by Jincy IypeNov 01, 2019
International architecture firm Snøhetta has completed Tungestølen, a scenic constellation of wooden tourist cabins, settled atop mountainous western Norway. Located in Luster and perched on a small plateau that overlooks the picturesque Jostedalsbreen glacier (the largest in continental Europe), these cabins are designed for Luster Turlag, a local branch of the Norwegian National Trekking Association. These cabins replace the original Tungestølen Tourist Cabin that was a beloved destination for glacier hikers for more than a century before being ravaged by cyclone Dagmar on Christmas Day in 2011. Luster Turlag and the small local village came together to collect funds to rebuild the space through an international architectural competition that Snøhetta won in 2015.
Snøhetta proceeded to erect a new assemblage of nine strong pentagonal and sloping cabins, created with wooden glue-lam frames, clad in ore pine and covered by CLT sheets, preaching sustainable design. The outward facing cabin walls of Tungestølen have a beak-like shape that slow down harsh winds swept up from the valley floors. Angular and panoramic windows lining the timber cabins frame the beauty of the mountains and valleys they are surrounded and sited amid, bringing in warmth and light inside – a perfect space to sit back after a day of trekking, with a cup of steaming herbal tea, invoking rest and contemplation.
Built across 400 sqm, these pentagonal hiking cabins are open to public during the months of summer and autumn, offering its visitors a comfortable shelter amid the hilly, rugged site, which observes changing weather conditions. The warm and welcoming main cabin at Tungestølen measures 4.6 m at its highest, comprising a comfortable lounge with a stone-clad fireplace, and a communal dining area to host meals around wooden tables. With panoramic views overlooking the surrounding landscape, the generous cabin presents a social and spacious space and a minimal and cosy retreat from the chill outside.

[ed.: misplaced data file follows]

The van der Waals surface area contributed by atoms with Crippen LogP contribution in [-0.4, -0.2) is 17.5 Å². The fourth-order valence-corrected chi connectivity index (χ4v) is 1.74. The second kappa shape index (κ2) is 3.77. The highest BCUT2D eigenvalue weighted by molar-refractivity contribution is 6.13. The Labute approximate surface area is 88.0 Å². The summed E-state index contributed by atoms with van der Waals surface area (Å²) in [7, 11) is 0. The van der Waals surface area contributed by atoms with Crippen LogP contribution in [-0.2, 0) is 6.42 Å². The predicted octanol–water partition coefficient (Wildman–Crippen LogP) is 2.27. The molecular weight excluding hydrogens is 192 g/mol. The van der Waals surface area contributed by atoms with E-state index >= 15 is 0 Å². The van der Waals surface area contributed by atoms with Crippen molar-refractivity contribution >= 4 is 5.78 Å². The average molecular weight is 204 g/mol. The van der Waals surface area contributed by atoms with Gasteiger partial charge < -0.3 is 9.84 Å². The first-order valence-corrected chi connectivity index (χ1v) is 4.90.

The rest of the Tungestølen cabins include a dorm and smaller private units that allow 30 visitors (approximately) to spend nights at ease. “Once all nine cabins are completed in the next construction phase, Tungestølen will have enough capacity to accommodate up to 50 visitors,” informs Snøhetta. They continue, “One of the final cabins that will be built on the site is the original model for the Snøhetta-designed Fuglemyrhytta cabin in Oslo, which has become an enormously popular hiking destination ever since its opening in 2018.”
Steps have been built on the exterior for entry into the Tungestølen cabins, while the insides are furnished with exposed timber walls, along with fabric and items salvaged from the previously damaged structure. The resting areas consist of multiple bunk beds with pillows and bedding, with small, slit windows at their heads. The different levels can be accessed by olive-coloured wooden ladders, and the windows provide stunning views to the snowcapped mountainside.
Tungestølen offers a perfect space to host adept hikers as well as families and people with less or no trekking experience. “The cabin was officially inaugurated by Her Majesty Queen Sonja last fall and will open again for visitors when the hiking season commences in June,” relays the official statement. The cabins are designed to stand secondary to the visually stunning Norwegian nature it is placed amid, and its choice of colours and materials in its architecture reflect that. Snøhetta has contributed immensely to Norwegian architecture and is admired globally for building forms that emulate and elevate their cinematic surroundings, such as Europe’s first subaquatic restaurant Under and The Arc, a visitor centre for Arctic preservation and seed storage in Norway.
Name: Tungestølen Hiking Cabin
Location: Luster, Norway
Area: 400 sqm
Year of completion: 2020
Client: Luster Turlag, Norwegian National Trekking Association